Makho felt a rage he had never felt before, and when the guards were burning his father he screamed and tried to go after them, but he was held back. These fellow Orcs, who once bullied and teased him, were looking after Makho after they realized what was happening. In pinning him down, they were able to prevent him from meeting the same fate as his father. After the incident, Makho was thrown into an even deeper pit of depression and hopelessness, but the others, amidst the lethargy, would try to cheer him up by telling stories, even if they were about war and Makho didn’t care about them. With their help, he was able to survive the dreadful years of internment. When he was freed, he would identify and gather the guards that killed his father, and pinned each of them to a stake, tarred and feathered them, and set a torch to their bodies. He turned, and walked away feeling not satisfaction, but horror from the sounds of their screams.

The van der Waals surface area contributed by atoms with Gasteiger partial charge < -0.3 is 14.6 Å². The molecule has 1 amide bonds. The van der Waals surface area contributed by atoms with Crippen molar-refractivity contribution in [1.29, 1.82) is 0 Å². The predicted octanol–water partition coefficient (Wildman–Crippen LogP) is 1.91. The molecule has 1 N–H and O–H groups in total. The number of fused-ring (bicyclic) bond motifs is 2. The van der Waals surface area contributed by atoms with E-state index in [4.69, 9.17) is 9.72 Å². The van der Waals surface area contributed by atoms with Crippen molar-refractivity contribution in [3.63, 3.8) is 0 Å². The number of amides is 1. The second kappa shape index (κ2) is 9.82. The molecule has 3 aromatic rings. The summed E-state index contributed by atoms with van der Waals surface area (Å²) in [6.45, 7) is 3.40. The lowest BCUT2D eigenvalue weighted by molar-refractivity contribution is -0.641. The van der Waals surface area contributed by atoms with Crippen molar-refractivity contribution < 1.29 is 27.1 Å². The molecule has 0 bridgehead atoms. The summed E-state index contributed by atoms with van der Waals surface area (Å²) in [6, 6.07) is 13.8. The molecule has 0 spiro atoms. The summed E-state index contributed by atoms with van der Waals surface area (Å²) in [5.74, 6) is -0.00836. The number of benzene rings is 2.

Upon release, he searched far and wide for the rest of his family but was unable to locate them. He feared that they endured the worst, and after mourning their loss, he joined the Horde as a fisherman. After a few years, he would find himself working alongside not Orcs, but Darkspear Trolls. Theirs was a culture of fishing like his once was, so he made good friends with these people and was able to set aside some of their questionable practices. Ever since, he has called them his coworkers and friends for the next ten years. Up until this day, he has lived a mostly peaceful existence as a fisherman. He often travels on his time off so that he may meet new people and make new friends, and often invites them for a peaceful day of fishing when they themselves are off work.